You’ve probably heard about the so-called golden post-workout “window of opportunity” theory, and how vital this meal timing is to muscle growth.
I’ve heard all sorts of suggestions, from it is crucial to consume a certain ratio of protein and carbs the moment your workout ends and the weights hit the ground, to having up to an hour to consume a post workout meal.
The post-workout window theory has struck fear into the hearts of many.
The thought that you have just minutes to consume a post workout meal before the optimum window for muscle growth slams in your face is an anxiety-provoking concept.
I’ve seen guys finish their workout and run straight to the gym locker room in a blind panic to gulp down a protein shake… I used to be that guy.
On one occasion, I walk into the locker room and there was a guy sitting and eating a tin of tuna fish. Post-workout meal paranoia has reached epidemic levels!
But, is this rush to consume food immediately after training really necessary or just a myth?
Well, let me tell you that the “window of opportunity” is not within 1 minute, 20 minutes, 45 minutes or even an hour after working out. Protein synthesis (muscle growth stimulated by weight training) is in fact elevated for more than 24 hours post workout!
Here’s an example study…
The duration of elevated protein synthesis rates following resistance training was analyzed by Chesley and colleagues (Chesley et al., 1992). Their results show a 50% and 109% increase in protein synthesis rates at four and 24 hours post-exercise respectively.
I think one of the main reasons the short post-workout nutrition myth has exploded is through bodybuilding supplement companies.
They have huge leverage to get whatever message they want out there in a convincing way… magazines, internet publications, supplement advertising, sponsored athletes and pro bodybuilders all tell us these post-workout supplements are necessary for optimum muscle growth.
Sports and Bodybuilding supplement companies are masters at convincing people to buy crap they don’t need.
This is one of the reasons most people obsess over post-workout nutrition.
Supplement manufacturers have people living in fear that they need to buy these supplements all the time, to gain best results from the hard effort they put in at the gym.
Post Workout Protein for Growth
Some people claim that we must consume a fast-digesting protein right after training so that the protein will rush to our muscles and start the recovery and growth process.
But there’s a big flaw with this claim, because even the fastest absorbing whey protein will take hours to digest and reach your muscles, so the claim that somehow downing a protein shake immediately post-workout will reach your muscles within minutes is wrong.
It takes 1.5 hours for whey protein to reach the part of the gut that can start to absorb it. The maximum rate at which the protein can be absorbed into the bloodstream is around 10 grams per hour.
Now, if you were to drink a post-workout shake containing 50g of whey protein it will take around 5 hours for the protein to get absorbed.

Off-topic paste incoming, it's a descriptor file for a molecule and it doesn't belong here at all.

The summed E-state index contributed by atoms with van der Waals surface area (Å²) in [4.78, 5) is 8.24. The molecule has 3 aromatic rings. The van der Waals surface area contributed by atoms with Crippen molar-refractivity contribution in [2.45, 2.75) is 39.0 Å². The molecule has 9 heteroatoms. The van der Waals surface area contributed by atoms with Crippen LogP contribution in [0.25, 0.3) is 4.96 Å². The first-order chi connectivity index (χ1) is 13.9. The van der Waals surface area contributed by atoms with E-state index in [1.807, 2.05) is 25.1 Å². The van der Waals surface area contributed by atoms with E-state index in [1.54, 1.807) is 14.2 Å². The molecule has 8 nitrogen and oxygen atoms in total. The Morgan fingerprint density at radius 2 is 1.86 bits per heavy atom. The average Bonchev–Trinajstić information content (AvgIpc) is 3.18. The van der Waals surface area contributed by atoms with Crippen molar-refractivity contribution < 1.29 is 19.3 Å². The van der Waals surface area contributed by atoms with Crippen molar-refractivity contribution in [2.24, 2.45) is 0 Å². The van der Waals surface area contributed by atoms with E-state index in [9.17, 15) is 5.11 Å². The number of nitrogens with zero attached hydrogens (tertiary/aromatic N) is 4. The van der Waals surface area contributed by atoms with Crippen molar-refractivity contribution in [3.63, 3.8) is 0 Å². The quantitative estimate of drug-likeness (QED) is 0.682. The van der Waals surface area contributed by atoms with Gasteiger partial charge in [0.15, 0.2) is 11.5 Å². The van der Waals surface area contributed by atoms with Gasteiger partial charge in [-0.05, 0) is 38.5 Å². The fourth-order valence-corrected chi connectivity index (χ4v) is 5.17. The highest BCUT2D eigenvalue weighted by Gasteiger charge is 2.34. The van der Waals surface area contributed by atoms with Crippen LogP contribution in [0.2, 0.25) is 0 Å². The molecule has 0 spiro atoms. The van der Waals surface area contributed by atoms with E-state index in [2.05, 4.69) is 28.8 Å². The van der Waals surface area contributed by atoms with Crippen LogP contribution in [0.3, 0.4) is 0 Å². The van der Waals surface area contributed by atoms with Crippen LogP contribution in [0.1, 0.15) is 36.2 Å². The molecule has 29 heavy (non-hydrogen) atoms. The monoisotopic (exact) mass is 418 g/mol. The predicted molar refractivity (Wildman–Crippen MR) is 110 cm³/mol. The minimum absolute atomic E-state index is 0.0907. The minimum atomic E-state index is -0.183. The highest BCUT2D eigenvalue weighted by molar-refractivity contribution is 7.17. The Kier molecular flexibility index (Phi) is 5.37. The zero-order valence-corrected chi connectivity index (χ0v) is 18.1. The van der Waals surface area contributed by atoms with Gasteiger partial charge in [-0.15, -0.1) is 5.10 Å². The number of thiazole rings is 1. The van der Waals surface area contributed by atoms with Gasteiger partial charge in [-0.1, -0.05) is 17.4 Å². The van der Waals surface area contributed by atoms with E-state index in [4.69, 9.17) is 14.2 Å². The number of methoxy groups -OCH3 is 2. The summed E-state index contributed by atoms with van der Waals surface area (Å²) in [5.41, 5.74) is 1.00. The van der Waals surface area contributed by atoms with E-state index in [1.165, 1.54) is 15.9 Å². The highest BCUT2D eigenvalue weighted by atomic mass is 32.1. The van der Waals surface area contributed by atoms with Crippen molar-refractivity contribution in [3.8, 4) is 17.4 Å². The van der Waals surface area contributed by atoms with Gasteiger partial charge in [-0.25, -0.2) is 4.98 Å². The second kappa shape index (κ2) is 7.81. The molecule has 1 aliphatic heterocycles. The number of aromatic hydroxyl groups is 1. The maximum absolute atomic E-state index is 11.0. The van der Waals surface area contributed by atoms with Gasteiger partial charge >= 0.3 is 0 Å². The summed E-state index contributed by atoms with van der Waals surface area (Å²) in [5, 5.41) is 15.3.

The reality is, the protein that will start to repair and grow your muscles after working out will be the protein consumed PRE-WORKOUT (before training).
This is one of the reasons pre-workout nutrition is so important. Providing you eat a pre-workout meal with high-quality protein and carbohydrates, it will provide you with proper macronutrients to fuel your workout and amino acids to reduce muscle breakdown and cover protein synthesis needs post-workout.
What about Muscle Glycogen?
Another argument I hear for an immediate post workout meal is to consume fast acting carbs in order to replenish used glycogen stores.
This is not something we need to be concerned about because 1: Your muscle glycogen stores will not be completely depleted after intense training and 2: Your muscles will be receiving adequate replenishment from carbs consumed in your pre-workout meal.
In fact, a study by Tesch et al. (1986) used 9 bodybuilders and had them perform an intense intense leg consisting of 5x front squats, back squats, leg extensions and leg presses to failure.
They took biopsies of muscle tissue before and after the workout and found that glycogen was just 26% lower post-workout.
What you should Consume Post Workout
Now, I’m not saying you should ignore post workout meals, I think we can all agree that consuming protein after an intense workout is crucial for growing muscle.
But, there’s really no short “post-workout window of opportunity” that we need to stress over. Plenty of studies have proven this.
As long as you’re consuming your daily macronutrient and calories needs to fit your goal, and eating every 2 – 3 hours you’ll have a constant supply of protein (amino acids) to cover any post-workout protein synthesis (muscle growth), energy and depleted glycogen requirements.
What and When to Eat?
Your pre-workout meal is just as important as post-workout, if not more! So let’s start here.
Eat a good pre-workout meal around 1 – 2 hours before training consisting of around 60 – 80g of medium/slow-digesting carbs such as oats, whole wheat bread or pasta. Take in 30 – 40g of lean protein such as chicken, eggs or whey protein.
If you had your pre-workout meal at 9 am, then trained one hour later at 10 am, you’re post-workout meal should be around 12pm.
It’s not that there’s any special post-workout window timing here, it’s just that you don’t want to go without food any longer than 3 hours, especially post-workout when protein synthesis levels are elevated.
All you need to do is make sure that your next meal (post-workout) is within 2 – 3 hours of your pre-workout meal and you get your meals on for the rest of the day to cover all your calories and macronutrient needs, and you’ll be primed for optimum muscle growth all day long.
Related: Most Powerful Pre-Workout